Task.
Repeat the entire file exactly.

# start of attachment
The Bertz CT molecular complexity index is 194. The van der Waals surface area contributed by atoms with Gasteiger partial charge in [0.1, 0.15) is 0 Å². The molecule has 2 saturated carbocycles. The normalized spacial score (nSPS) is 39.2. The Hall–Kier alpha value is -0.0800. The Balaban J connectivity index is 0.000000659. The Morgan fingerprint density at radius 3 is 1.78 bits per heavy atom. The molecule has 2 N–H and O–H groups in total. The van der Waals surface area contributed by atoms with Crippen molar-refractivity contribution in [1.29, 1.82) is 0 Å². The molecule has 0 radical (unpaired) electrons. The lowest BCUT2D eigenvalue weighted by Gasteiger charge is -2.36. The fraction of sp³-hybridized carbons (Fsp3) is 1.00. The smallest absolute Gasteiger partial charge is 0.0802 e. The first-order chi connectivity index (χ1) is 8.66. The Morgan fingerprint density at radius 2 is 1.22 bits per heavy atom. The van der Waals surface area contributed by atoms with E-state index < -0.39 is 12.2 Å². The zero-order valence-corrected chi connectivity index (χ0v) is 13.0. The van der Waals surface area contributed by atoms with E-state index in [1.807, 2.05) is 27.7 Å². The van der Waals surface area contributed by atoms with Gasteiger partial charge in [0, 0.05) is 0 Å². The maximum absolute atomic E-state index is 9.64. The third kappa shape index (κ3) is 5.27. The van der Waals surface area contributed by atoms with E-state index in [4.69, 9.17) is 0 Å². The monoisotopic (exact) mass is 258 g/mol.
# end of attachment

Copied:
The Bertz CT molecular complexity index is 194. The van der Waals surface area contributed by atoms with Gasteiger partial charge in [0.1, 0.15) is 0 Å². The molecule has 2 saturated carbocycles. The normalized spacial score (nSPS) is 39.2. The Hall–Kier alpha value is -0.0800. The Balaban J connectivity index is 0.000000659. The Morgan fingerprint density at radius 3 is 1.78 bits per heavy atom. The molecule has 2 N–H and O–H groups in total. The van der Waals surface area contributed by atoms with Crippen molar-refractivity contribution in [1.29, 1.82) is 0 Å². The molecule has 0 radical (unpaired) electrons. The lowest BCUT2D eigenvalue weighted by Gasteiger charge is -2.36. The fraction of sp³-hybridized carbons (Fsp3) is 1.00. The smallest absolute Gasteiger partial charge is 0.0802 e. The first-order chi connectivity index (χ1) is 8.66. The Morgan fingerprint density at radius 2 is 1.22 bits per heavy atom. The van der Waals surface area contributed by atoms with E-state index < -0.39 is 12.2 Å². The zero-order valence-corrected chi connectivity index (χ0v) is 13.0. The van der Waals surface area contributed by atoms with E-state index in [1.807, 2.05) is 27.7 Å². The van der Waals surface area contributed by atoms with Gasteiger partial charge in [0, 0.05) is 0 Å². The maximum absolute atomic E-state index is 9.64. The third kappa shape index (κ3) is 5.27. The van der Waals surface area contributed by atoms with E-state index in [4.69, 9.17) is 0 Å². The monoisotopic (exact) mass is 258 g/mol.